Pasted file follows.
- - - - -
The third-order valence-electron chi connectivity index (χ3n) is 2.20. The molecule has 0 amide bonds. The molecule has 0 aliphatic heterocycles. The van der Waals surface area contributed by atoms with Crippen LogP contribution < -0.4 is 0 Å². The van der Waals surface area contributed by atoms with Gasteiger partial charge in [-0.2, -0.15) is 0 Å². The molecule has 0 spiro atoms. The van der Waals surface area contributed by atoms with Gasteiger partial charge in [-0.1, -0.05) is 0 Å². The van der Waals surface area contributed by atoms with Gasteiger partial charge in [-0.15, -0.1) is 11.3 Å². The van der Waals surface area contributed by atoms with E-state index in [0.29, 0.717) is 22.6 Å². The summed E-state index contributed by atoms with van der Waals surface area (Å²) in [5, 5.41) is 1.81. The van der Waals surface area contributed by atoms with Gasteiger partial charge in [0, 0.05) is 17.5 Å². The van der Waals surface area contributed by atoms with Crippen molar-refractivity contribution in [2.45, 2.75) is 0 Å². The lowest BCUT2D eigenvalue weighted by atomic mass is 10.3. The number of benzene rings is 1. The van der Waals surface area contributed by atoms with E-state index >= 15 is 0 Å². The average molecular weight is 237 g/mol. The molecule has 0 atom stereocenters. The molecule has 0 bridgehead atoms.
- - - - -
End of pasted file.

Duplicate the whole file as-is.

The third-order valence-electron chi connectivity index (χ3n) is 2.20. The molecule has 0 amide bonds. The molecule has 0 aliphatic heterocycles. The van der Waals surface area contributed by atoms with Crippen LogP contribution < -0.4 is 0 Å². The van der Waals surface area contributed by atoms with Gasteiger partial charge in [-0.2, -0.15) is 0 Å². The molecule has 0 spiro atoms. The van der Waals surface area contributed by atoms with Gasteiger partial charge in [-0.1, -0.05) is 0 Å². The van der Waals surface area contributed by atoms with Gasteiger partial charge in [-0.15, -0.1) is 11.3 Å². The van der Waals surface area contributed by atoms with E-state index in [0.29, 0.717) is 22.6 Å². The summed E-state index contributed by atoms with van der Waals surface area (Å²) in [5, 5.41) is 1.81. The van der Waals surface area contributed by atoms with Gasteiger partial charge in [0, 0.05) is 17.5 Å². The van der Waals surface area contributed by atoms with Crippen molar-refractivity contribution in [2.45, 2.75) is 0 Å². The lowest BCUT2D eigenvalue weighted by atomic mass is 10.3. The number of benzene rings is 1. The van der Waals surface area contributed by atoms with E-state index >= 15 is 0 Å². The average molecular weight is 237 g/mol. The molecule has 0 atom stereocenters. The molecule has 0 bridgehead atoms.